Don’t you just love it when someone comes up with an idea you had, more or less, ages ago, and gets a prize for it when they do it. Grrr! Well, I am pleased to say that one of my ideas this year has won the Policy Exchange think tank’s Wolfson Economic Prize which called for ideas about “garden cities”.
The winning submission, but David Rudlin and others of URBED, is based on the idea of doubling the size of existing cities by weaving linked “garden suburbs” into their original topology. One of the examples they use, based on Oxford, is shown in the accompanying illustration.
Long terms readers of this blog may remember, however, that as long as six years ago there was a report from the Centre for Cities that suggested that places like Oxford and Cambridge, with global knowledge economy reach, ought to be allowed to expand to perhaps up to a million households before their agglomeration benefits would be exhausted. And that back then, in August 2008, for a bit of fun, I superimposed J H Crawford’s “Car Free Cities” topology of urban extensions onto Oxford to get a city of a million population.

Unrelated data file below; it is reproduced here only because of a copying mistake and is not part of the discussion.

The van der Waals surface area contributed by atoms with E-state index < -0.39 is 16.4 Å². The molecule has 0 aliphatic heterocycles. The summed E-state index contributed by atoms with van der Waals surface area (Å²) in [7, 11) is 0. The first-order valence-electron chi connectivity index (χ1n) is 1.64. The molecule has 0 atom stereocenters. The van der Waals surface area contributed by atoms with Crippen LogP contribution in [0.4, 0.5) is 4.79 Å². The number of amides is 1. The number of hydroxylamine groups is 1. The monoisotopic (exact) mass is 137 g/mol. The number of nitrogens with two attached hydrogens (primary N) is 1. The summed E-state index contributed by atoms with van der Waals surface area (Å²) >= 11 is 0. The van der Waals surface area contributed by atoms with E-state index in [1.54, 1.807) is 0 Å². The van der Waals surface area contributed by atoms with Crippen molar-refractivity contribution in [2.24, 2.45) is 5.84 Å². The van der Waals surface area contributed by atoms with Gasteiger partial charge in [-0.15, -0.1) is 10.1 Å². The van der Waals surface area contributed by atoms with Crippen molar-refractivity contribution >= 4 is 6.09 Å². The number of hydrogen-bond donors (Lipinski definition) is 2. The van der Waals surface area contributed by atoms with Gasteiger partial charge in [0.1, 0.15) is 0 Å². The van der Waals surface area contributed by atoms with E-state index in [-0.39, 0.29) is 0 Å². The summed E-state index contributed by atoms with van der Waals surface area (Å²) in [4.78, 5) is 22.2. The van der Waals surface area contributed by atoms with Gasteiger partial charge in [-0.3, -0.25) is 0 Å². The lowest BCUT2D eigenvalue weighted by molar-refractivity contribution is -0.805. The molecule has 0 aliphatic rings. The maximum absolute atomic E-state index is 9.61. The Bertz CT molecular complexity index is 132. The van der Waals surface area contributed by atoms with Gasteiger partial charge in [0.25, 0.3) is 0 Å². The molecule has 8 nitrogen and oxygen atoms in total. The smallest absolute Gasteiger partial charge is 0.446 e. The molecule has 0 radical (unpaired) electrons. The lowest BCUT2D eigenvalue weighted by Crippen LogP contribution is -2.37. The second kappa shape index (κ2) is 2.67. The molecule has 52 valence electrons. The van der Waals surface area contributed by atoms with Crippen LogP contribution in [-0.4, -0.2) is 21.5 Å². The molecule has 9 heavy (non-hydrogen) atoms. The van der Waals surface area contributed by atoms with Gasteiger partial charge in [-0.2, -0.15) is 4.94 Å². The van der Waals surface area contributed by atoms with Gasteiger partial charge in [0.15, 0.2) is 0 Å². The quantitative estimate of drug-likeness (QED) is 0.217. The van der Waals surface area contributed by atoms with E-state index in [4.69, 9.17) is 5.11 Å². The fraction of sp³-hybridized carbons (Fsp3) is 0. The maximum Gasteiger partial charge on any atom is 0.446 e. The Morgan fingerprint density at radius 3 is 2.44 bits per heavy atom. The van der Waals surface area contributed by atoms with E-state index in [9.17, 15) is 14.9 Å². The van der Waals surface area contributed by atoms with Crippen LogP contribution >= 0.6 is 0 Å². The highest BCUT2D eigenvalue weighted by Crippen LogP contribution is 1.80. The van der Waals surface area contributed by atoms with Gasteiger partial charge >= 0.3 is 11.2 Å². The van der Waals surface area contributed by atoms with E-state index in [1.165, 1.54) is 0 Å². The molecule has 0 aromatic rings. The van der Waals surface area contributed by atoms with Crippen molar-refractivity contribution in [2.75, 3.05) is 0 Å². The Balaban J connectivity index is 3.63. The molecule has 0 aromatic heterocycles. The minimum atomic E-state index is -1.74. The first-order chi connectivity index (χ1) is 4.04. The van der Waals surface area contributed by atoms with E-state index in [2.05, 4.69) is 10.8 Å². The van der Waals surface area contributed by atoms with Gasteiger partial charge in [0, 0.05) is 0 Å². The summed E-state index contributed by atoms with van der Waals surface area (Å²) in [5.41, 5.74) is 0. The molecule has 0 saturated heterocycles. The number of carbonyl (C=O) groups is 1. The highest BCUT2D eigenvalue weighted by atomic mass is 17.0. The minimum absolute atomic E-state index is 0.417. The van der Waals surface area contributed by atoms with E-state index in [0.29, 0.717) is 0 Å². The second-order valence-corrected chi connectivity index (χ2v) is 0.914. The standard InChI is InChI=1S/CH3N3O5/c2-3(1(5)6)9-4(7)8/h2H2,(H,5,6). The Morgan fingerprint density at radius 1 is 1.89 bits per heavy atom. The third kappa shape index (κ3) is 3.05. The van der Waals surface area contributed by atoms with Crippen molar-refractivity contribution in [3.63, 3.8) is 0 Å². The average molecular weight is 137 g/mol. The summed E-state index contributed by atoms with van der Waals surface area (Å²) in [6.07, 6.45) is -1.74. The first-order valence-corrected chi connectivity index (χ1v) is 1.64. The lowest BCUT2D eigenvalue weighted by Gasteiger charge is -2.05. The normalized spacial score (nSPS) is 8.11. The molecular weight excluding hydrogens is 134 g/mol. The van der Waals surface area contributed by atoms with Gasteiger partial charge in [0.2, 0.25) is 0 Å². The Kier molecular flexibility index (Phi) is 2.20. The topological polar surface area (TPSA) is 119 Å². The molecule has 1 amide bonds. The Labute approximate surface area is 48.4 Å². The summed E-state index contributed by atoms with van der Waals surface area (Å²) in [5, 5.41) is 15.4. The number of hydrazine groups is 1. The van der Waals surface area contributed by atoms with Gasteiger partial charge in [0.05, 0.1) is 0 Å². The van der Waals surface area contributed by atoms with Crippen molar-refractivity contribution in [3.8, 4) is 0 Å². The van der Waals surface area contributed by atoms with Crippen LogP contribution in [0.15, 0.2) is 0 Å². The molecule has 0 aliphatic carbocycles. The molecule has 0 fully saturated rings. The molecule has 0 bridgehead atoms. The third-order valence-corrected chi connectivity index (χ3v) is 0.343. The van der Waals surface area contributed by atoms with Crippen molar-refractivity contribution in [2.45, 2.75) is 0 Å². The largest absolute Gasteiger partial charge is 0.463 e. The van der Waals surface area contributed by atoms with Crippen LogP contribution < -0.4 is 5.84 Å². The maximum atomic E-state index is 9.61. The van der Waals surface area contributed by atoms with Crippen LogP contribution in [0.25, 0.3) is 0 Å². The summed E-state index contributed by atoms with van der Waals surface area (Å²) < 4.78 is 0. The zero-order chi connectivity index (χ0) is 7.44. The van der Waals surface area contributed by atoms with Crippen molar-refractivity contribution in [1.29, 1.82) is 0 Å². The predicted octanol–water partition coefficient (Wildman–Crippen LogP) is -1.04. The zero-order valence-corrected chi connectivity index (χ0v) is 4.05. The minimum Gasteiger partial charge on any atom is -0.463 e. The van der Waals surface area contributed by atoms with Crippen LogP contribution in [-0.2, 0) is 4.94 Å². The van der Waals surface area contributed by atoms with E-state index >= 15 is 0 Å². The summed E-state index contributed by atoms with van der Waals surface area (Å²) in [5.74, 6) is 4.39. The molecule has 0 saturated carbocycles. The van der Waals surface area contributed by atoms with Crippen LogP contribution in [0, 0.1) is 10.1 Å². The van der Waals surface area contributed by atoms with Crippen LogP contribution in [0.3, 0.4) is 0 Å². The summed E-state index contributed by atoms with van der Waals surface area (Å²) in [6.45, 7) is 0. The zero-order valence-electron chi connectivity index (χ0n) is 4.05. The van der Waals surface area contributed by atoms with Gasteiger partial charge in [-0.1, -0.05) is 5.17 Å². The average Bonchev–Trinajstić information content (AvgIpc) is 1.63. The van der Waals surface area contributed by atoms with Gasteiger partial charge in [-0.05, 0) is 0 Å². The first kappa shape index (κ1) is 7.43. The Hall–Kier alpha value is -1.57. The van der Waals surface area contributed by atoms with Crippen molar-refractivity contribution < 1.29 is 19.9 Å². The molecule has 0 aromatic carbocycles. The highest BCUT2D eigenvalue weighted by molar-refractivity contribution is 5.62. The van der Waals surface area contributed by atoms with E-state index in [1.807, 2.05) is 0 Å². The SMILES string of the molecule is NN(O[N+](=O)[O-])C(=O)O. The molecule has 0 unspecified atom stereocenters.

Quite similar, in principle, I hope you’ll agree.